After months of preparation, organization, extra work to compensate for lack of volunteers, scheduling, and excitement, your activity is done. The sleepless nights worrying if you have enough napkins, thumbtacks, dollar bills, or shopping bags are over. The numbers- telephone numbers, budget needs, fundraising goals, supply costs, volunteers needed to make it work- they have all been counted. Your event was likely a great success! You did good! Nice work on a job well done.
Right. You did do a good job. You worked hard to make something happen, and the kids and families at your school benefit from the effort and energy you (and your committee) put into the event. Thank you, I say sincerely and with great feeling. It could not have happened without you!
Unfortunately, there are people who were not happy with the event. This is where a great conflict happens, and I want to address it so that you can get on with the patting on the back part.
Critique is good. Criticism helps work out kinks. People have ideas on how to do something differently, and their ideas can often bring about a fun twist to a future event. Let them speak, and do not take offense. Thank them for their input, and make a note of it for the next event. It might come in handy for whoever chairs next year.
That said, there are a few strong emotions that might get in the way of a good critique. If you are faced with a "Critiquer" who is very emotional or angry, of if you are feeling angry in the face of this critique, take a breath. Listen to what the person is saying, and try your best to remove the emotion from any statement. In other words, try and find the very basic complaint. Do not take the criticism personally- generally people are not angry with YOU, they are frustrated with a perception they have created from an unhappy experience. See if you can solve that problem: either by restating the rules, apologizing, taking notes for the future, or taking action.
Although the timing of complaints can often ruin the good feelings of your great event, remember that they are still an important part of the process. Again, avoid taking them personally. Take them in, note them for the future, and keep on smiling.
The end of the calendar year is often recognized as an opportunity to reflect back on all of your Personal and Local Unit success for the year. It is also a great time for everyone to assess where you are as a group. Grab a coffee or hot chocolate, and as a Board, look back on the goals your unit established at the start of the school year.
· Begin with the positive! What has worked well as a Board? Enhancing what is strong will only bring more success. Then you can take a more progressive look at what did not work well. Maybe the program was tailored in such a way that by placing a leader with a different skill set, it would be launched into success. Maybe personalities are clashing. Did your unit have a few bumps in the road at the start of the year?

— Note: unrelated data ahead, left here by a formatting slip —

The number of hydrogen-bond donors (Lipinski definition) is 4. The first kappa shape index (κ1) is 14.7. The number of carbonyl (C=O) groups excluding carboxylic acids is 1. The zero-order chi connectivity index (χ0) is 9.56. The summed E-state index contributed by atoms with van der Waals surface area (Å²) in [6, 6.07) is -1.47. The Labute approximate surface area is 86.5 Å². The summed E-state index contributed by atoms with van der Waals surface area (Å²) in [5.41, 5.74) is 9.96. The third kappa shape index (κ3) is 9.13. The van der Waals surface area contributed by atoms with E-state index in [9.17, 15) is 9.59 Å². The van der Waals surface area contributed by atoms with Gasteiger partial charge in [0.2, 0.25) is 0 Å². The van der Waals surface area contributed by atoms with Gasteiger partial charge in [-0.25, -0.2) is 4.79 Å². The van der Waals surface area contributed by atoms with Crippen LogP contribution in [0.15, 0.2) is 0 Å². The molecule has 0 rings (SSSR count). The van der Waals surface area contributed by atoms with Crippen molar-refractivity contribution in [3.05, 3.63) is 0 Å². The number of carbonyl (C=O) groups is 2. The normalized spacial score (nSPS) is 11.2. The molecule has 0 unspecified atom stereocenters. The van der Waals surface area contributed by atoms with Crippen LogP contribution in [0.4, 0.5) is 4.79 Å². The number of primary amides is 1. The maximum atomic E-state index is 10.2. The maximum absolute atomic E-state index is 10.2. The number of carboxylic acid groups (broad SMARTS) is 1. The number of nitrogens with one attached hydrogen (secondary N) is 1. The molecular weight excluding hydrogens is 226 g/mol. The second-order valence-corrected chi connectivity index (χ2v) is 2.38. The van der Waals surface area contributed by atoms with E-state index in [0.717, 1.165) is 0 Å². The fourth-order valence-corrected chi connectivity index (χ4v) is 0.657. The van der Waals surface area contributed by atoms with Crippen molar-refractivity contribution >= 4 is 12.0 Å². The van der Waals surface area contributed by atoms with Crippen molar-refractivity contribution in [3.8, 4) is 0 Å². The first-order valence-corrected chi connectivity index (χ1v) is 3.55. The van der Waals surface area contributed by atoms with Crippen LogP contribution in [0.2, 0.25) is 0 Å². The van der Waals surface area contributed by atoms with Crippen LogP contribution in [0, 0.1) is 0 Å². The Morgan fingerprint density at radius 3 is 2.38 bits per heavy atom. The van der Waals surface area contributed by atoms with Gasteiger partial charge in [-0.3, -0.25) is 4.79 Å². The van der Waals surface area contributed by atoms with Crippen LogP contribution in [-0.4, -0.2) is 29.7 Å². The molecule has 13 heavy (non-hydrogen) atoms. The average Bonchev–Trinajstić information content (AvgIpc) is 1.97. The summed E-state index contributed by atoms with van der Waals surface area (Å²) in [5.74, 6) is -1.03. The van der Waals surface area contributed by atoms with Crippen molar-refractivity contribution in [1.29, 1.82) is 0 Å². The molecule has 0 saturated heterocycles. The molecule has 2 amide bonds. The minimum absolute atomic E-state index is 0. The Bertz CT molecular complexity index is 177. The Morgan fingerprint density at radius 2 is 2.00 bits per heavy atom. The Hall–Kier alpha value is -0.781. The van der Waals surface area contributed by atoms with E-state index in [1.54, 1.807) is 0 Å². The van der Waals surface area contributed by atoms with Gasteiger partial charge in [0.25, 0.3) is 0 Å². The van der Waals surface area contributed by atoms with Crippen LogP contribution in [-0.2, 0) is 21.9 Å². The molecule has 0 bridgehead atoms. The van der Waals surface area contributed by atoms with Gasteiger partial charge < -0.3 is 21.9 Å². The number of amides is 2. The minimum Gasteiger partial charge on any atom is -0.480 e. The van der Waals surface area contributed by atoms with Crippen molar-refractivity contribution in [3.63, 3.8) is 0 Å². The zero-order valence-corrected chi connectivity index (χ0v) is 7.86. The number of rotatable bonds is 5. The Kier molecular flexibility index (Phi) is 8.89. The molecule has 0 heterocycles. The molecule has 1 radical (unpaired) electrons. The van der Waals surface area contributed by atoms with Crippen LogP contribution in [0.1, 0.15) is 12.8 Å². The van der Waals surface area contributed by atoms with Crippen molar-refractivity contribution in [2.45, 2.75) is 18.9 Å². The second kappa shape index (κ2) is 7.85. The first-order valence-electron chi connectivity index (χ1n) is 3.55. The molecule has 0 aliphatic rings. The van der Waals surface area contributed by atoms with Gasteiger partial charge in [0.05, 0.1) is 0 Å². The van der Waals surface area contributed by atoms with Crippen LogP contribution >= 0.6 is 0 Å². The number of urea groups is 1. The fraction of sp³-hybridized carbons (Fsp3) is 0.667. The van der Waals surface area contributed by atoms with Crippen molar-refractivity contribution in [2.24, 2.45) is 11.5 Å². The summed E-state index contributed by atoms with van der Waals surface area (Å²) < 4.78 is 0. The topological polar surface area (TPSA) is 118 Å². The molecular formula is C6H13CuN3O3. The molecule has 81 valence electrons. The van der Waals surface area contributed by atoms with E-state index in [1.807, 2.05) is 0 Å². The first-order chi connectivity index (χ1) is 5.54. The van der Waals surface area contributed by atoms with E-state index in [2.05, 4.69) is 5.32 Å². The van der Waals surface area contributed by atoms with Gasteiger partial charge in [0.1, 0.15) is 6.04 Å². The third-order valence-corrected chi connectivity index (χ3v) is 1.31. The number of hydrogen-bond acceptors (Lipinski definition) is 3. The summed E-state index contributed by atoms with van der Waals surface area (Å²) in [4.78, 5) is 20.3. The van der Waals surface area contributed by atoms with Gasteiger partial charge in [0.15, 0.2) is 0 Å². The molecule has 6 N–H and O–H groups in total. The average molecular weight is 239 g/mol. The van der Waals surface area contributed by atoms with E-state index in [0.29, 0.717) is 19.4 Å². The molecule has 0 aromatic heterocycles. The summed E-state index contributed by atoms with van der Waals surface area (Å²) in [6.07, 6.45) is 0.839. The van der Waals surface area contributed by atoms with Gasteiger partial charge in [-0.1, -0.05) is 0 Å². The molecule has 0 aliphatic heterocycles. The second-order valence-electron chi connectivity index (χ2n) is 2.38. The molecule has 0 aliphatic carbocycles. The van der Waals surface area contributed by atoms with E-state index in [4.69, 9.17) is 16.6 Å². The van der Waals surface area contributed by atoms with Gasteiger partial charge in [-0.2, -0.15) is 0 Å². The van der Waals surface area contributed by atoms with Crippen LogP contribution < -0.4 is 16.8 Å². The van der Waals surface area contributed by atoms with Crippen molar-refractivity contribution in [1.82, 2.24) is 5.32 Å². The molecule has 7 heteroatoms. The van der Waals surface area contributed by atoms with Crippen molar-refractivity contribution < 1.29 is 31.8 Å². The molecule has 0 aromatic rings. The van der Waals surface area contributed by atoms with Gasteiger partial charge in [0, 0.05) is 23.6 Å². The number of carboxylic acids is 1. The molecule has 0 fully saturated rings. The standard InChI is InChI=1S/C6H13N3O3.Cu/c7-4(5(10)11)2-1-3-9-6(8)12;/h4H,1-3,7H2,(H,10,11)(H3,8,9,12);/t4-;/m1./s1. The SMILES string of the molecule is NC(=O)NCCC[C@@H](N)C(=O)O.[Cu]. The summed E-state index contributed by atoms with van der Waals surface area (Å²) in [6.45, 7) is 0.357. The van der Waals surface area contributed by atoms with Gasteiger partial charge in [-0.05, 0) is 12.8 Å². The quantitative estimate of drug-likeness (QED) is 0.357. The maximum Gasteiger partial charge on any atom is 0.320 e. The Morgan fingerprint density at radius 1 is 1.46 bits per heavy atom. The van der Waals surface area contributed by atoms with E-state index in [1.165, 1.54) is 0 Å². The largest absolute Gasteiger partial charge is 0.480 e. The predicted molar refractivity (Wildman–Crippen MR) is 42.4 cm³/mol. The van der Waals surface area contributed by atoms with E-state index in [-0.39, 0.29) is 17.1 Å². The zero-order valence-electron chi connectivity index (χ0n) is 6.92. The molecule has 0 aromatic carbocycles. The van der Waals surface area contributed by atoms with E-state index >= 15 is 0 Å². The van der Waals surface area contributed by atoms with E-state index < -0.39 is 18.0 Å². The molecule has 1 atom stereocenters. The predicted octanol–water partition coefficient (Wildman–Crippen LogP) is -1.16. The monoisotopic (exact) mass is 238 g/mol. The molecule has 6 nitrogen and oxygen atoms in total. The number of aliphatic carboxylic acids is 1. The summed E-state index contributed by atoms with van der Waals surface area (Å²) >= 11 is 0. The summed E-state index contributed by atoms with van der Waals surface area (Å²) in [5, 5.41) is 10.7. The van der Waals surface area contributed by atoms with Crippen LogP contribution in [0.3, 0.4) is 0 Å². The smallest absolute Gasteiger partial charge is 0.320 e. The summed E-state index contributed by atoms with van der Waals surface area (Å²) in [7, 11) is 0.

· Be sure and evaluate it! Come up with plans and ideas of
how you would do things differently next year. We all know that ignoring
problems only makes them bigger, but this brainstorming exercise should be a safe place to throw out some fresh perspective, and an opportunity to change the way you have done business in the past.
· Start your New Year off right! I found this great quote on goals "Though no one can go back and make a brand new start, anyone can start from now and make a brand new ending." (Carl Bard)
What better way to establish a goal then to ask your members! There
are many ways to survey your members; you can send one home through kid mail, at a General Membership Meeting, or you can email a link to an online survey (Survey Monkey is free and really easy to use!). Creating attractive incentives to getting a response is one way to get them back in.
Everybody has a few minutes to give feedback, so you want to be sure that you carefully evaluate what important information you are trying to capture in the survey with quick and direct questions. What do you want to know? What kind of information are you trying to capture as a Board? Results can play a key role in identifying strengths, areas to improve, or even where organization improvements can be made. Be ready to respond to the information you collect in your surveys, and always thank your members for taking the time to participate. Use the data collected in your decision making as you establish or enhance the goals for your Unit. And as always have fun doing it! Please feel free to share with your
by Virginia Muniz
Region 7 Director
Washington State PTA
From Bill WIlliams:
I want to let you know about a new tool that we have created to assist
you and you board colleagues carry out your fiduciary duties. As those of
you who have attended PTA & the Law are aware,all board members are
responsible for assuring that certain necessary actions – filing the annual
corporation renewal, filing the federal income tax return, etc.—are carried out, even though the task of actually completing these steps may be assigned only to one individual.
To help board members keep track of these required actions, we’ve created a“Required Actions Checklist” that we recommend that you
download and make a copy for each of your board members as an easy way to keep track of who’s responsible for which action and note when they’ve been accomplished.
National Standards for Family-School Partnerships
Welcoming all families into the school community—Families are active participants in the life of the school, and feel welcomed, valued, and connected to each other, to school staff, and to what students are learning and doing in class.
Communicating effectively—Families and school staff engage in regular, two-way, meaningful communication about student learning.